The following visitors met the ROAD team or visited our office and ROAD’s programme areas: Mr. Binoy Acharya (UNNATI, Ahmedabad), Ms. Alana Officer (HANDICAP INTERNATIONAL, New Delhi), Ms. Roopa (OXFAM), Ms. Priya Anand (MURRAY CULSHAW CONSULTING, Bangalore), Mr. Pooran Chandra Pandey (VANI, New Delhi), Mr. Arjun (CARE India), OXFAM India Team and Mr. Prakash of Christian Mission Service. Their suggestions and insights have been very helpful in planning and implementing our programmes aimed at childcare and vulnerability reduction among tsunami victims.
ROAD’s approach of mobilising the civil society response to the tsunami disaster is receiving a good response. OXFAM India has built two toilets for the Thalir Solai at Manakudi. Two inland Self Help Groups of ROAD provided money (Rs.500) and mats (costing Rs.450) for this Thalir Solai for Easter celebration. Christian Mission Service (CMS), based at Coonoor (The Nilgiris), has given a positive nod to ROAD’s request to provide livelihood accessories, such as sewing machines, bicycles, etc. to 10 men and women in Colachel and Mela Manakudi area (belonging to the families of Thalir Solai children), who lost such accessories in the tsunami. A group of friends in Coimbatore, under the leadership of a University Professor there, have come forward to supply some clothes to Thalir Solai children. These friends are mobilising materials from the Coimbatore (textile) mills.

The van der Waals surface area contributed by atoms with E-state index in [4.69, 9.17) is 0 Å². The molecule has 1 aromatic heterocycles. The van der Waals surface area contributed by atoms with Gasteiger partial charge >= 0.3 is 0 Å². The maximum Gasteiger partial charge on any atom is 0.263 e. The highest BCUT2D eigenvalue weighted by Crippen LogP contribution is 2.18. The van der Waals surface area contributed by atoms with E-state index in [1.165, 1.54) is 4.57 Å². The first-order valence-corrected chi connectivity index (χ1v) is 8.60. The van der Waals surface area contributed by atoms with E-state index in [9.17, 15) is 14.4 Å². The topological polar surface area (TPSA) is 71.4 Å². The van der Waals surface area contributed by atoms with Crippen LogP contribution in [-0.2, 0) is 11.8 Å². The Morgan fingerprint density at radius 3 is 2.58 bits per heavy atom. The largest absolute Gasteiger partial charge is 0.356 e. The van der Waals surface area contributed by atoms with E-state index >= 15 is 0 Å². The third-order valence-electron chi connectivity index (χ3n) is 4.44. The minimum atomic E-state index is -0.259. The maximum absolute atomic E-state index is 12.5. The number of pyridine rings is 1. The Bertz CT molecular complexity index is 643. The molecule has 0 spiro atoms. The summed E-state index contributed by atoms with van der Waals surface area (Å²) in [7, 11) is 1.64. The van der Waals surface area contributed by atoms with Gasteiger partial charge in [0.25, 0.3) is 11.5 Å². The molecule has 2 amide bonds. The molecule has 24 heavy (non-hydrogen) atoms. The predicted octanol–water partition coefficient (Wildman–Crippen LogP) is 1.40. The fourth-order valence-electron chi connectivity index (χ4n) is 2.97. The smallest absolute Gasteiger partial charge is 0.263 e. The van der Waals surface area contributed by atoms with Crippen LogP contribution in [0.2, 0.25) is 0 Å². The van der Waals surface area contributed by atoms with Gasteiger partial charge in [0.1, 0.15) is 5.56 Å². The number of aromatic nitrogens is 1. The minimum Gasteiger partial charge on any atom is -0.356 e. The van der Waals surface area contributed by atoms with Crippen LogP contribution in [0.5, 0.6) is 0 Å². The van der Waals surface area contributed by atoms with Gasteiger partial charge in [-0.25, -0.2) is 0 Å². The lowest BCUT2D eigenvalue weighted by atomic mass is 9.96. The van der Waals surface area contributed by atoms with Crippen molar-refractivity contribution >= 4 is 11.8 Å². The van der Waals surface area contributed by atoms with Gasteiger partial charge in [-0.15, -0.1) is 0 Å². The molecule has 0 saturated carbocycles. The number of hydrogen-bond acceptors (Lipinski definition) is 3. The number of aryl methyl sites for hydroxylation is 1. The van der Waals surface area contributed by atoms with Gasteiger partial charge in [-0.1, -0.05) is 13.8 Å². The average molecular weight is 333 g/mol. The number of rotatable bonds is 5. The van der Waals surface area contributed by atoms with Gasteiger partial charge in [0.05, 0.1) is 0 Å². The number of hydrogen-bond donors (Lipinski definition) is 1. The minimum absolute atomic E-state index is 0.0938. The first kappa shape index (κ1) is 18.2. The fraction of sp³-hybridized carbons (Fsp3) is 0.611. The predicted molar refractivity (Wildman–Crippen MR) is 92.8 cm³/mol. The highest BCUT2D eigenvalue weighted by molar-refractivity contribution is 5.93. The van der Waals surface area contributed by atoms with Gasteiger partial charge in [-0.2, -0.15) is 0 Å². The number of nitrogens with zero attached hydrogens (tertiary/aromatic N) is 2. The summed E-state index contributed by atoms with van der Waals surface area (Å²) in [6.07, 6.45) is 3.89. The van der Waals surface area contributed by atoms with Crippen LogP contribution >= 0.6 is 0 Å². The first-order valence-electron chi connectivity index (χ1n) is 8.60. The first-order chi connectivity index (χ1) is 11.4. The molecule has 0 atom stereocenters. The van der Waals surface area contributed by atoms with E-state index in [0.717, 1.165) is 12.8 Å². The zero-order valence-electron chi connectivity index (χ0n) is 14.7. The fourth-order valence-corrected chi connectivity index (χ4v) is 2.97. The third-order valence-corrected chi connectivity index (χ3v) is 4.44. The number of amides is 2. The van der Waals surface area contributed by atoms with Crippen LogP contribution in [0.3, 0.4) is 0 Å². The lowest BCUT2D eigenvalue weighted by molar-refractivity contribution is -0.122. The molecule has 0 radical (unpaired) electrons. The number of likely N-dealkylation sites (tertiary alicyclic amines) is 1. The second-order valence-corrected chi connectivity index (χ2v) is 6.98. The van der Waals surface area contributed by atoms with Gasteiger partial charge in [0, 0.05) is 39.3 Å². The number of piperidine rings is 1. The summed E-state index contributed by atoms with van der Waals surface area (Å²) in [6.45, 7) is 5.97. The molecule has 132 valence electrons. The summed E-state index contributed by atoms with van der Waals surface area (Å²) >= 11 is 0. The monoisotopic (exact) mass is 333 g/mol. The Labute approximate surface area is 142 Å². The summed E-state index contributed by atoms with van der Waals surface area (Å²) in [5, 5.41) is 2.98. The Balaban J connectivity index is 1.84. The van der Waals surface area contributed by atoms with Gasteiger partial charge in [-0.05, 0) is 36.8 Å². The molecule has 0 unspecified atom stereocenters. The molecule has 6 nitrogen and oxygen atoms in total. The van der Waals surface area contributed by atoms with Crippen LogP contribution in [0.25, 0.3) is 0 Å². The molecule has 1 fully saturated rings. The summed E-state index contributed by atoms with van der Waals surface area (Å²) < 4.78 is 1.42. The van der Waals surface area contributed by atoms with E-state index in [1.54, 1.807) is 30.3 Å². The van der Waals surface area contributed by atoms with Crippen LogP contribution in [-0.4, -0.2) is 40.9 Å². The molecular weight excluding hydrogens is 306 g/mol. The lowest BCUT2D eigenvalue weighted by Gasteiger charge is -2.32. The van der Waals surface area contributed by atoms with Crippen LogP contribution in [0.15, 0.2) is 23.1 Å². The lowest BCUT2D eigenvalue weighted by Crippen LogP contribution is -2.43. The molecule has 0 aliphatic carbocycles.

Rebuilding tsunami-devastated families in coastal area is one of the objectives of ROAD. To survivors who have lost their kith and kin in the tsunami, life is bleak without the union of family life. Widows and widowers, as well as orphans, have started feeling the itch of family union. Some men and women have received compensation from the Government so that they can think of a new family life. At the same time, according to local tradition, a re-marriage is possible for surviving widows and widowers only a year after the death of the spouse or a family member. But there are other lonely men and women who are eager to have a life-partner, but do not have the family backing for finding a partner or celebrating the marriage. In this context, the ROAD team is trying to unite surviving men and women who are interested in re-establishing their family circle. The first man who approached ROAD for rebuilding his family is from Colachel and the mate identified for him is from (West) Manakudi. ROAD’s SHG leaders on both sides are the negotiators. The marriage will be celebrated as a community event, without the hassle of dowry and other unnecessary expenditures, thereby setting a model for an ideal marriage and family union.